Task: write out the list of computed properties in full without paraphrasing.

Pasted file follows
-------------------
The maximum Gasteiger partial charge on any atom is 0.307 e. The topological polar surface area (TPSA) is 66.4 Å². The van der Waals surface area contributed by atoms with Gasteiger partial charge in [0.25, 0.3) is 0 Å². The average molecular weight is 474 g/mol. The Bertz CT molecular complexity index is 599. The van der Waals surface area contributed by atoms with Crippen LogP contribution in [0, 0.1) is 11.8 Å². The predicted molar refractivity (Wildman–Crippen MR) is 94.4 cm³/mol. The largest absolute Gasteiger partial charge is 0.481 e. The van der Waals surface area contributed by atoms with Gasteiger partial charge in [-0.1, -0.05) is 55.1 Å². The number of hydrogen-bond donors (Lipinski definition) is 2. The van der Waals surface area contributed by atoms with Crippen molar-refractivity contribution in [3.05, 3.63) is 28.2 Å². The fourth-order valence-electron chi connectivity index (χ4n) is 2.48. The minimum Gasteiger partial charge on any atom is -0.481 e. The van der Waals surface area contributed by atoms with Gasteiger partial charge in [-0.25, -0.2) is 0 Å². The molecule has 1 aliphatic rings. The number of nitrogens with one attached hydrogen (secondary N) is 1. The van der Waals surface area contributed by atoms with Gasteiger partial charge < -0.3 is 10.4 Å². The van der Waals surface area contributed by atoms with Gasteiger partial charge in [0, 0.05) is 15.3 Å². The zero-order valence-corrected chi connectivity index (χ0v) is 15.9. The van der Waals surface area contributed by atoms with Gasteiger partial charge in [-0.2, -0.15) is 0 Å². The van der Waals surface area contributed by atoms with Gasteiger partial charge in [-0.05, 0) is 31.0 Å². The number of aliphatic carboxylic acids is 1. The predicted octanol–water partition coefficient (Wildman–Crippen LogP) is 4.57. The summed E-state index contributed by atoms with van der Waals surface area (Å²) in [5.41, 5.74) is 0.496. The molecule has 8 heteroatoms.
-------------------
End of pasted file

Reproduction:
The maximum Gasteiger partial charge on any atom is 0.307 e. The topological polar surface area (TPSA) is 66.4 Å². The van der Waals surface area contributed by atoms with Gasteiger partial charge in [0.25, 0.3) is 0 Å². The average molecular weight is 474 g/mol. The Bertz CT molecular complexity index is 599. The van der Waals surface area contributed by atoms with Crippen LogP contribution in [0, 0.1) is 11.8 Å². The predicted molar refractivity (Wildman–Crippen MR) is 94.4 cm³/mol. The largest absolute Gasteiger partial charge is 0.481 e. The van der Waals surface area contributed by atoms with Gasteiger partial charge in [-0.1, -0.05) is 55.1 Å². The number of hydrogen-bond donors (Lipinski definition) is 2. The van der Waals surface area contributed by atoms with Crippen molar-refractivity contribution in [3.05, 3.63) is 28.2 Å². The fourth-order valence-electron chi connectivity index (χ4n) is 2.48. The minimum Gasteiger partial charge on any atom is -0.481 e. The van der Waals surface area contributed by atoms with Gasteiger partial charge in [-0.25, -0.2) is 0 Å². The molecule has 1 aliphatic rings. The number of nitrogens with one attached hydrogen (secondary N) is 1. The van der Waals surface area contributed by atoms with Gasteiger partial charge < -0.3 is 10.4 Å². The van der Waals surface area contributed by atoms with Gasteiger partial charge in [0, 0.05) is 15.3 Å². The zero-order valence-corrected chi connectivity index (χ0v) is 15.9. The van der Waals surface area contributed by atoms with Gasteiger partial charge in [-0.2, -0.15) is 0 Å². The van der Waals surface area contributed by atoms with Gasteiger partial charge in [-0.05, 0) is 31.0 Å². The number of aliphatic carboxylic acids is 1. The predicted octanol–water partition coefficient (Wildman–Crippen LogP) is 4.57. The summed E-state index contributed by atoms with van der Waals surface area (Å²) in [5.41, 5.74) is 0.496. The molecule has 8 heteroatoms.